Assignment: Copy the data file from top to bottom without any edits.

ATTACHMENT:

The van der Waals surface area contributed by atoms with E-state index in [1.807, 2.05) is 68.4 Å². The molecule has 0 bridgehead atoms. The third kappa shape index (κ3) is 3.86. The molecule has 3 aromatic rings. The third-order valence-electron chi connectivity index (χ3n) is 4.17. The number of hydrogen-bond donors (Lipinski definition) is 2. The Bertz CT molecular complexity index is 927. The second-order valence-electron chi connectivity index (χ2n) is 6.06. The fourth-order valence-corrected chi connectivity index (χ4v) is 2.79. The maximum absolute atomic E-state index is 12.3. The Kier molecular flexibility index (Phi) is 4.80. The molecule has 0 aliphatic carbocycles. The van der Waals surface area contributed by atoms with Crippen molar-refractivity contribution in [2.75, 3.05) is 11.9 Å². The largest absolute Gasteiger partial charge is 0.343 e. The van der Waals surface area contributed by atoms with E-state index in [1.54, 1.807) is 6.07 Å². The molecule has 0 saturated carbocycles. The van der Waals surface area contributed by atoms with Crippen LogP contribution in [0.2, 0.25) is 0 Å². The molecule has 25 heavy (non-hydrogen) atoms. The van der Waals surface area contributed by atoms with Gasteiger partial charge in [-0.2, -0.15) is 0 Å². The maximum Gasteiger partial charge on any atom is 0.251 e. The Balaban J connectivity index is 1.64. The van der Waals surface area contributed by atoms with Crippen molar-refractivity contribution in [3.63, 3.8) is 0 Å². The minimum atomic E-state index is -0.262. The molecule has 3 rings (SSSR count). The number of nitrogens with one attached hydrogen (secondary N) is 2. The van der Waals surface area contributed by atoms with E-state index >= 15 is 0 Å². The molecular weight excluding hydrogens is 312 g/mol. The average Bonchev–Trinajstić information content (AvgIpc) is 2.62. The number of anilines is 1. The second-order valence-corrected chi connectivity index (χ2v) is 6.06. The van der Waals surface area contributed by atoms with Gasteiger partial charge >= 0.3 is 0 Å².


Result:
The van der Waals surface area contributed by atoms with E-state index in [1.807, 2.05) is 68.4 Å². The molecule has 0 bridgehead atoms. The third kappa shape index (κ3) is 3.86. The molecule has 3 aromatic rings. The third-order valence-electron chi connectivity index (χ3n) is 4.17. The number of hydrogen-bond donors (Lipinski definition) is 2. The Bertz CT molecular complexity index is 927. The second-order valence-electron chi connectivity index (χ2n) is 6.06. The fourth-order valence-corrected chi connectivity index (χ4v) is 2.79. The maximum absolute atomic E-state index is 12.3. The Kier molecular flexibility index (Phi) is 4.80. The molecule has 0 aliphatic carbocycles. The van der Waals surface area contributed by atoms with Crippen molar-refractivity contribution in [2.75, 3.05) is 11.9 Å². The largest absolute Gasteiger partial charge is 0.343 e. The van der Waals surface area contributed by atoms with E-state index in [1.54, 1.807) is 6.07 Å². The molecule has 0 saturated carbocycles. The van der Waals surface area contributed by atoms with Crippen LogP contribution in [0.2, 0.25) is 0 Å². The molecule has 25 heavy (non-hydrogen) atoms. The van der Waals surface area contributed by atoms with Gasteiger partial charge in [-0.2, -0.15) is 0 Å². The maximum Gasteiger partial charge on any atom is 0.251 e. The Balaban J connectivity index is 1.64. The van der Waals surface area contributed by atoms with Crippen molar-refractivity contribution in [3.63, 3.8) is 0 Å². The minimum atomic E-state index is -0.262. The molecule has 3 rings (SSSR count). The number of nitrogens with one attached hydrogen (secondary N) is 2. The van der Waals surface area contributed by atoms with E-state index >= 15 is 0 Å². The molecular weight excluding hydrogens is 312 g/mol. The average Bonchev–Trinajstić information content (AvgIpc) is 2.62. The number of anilines is 1. The second-order valence-corrected chi connectivity index (χ2v) is 6.06. The van der Waals surface area contributed by atoms with Gasteiger partial charge >= 0.3 is 0 Å².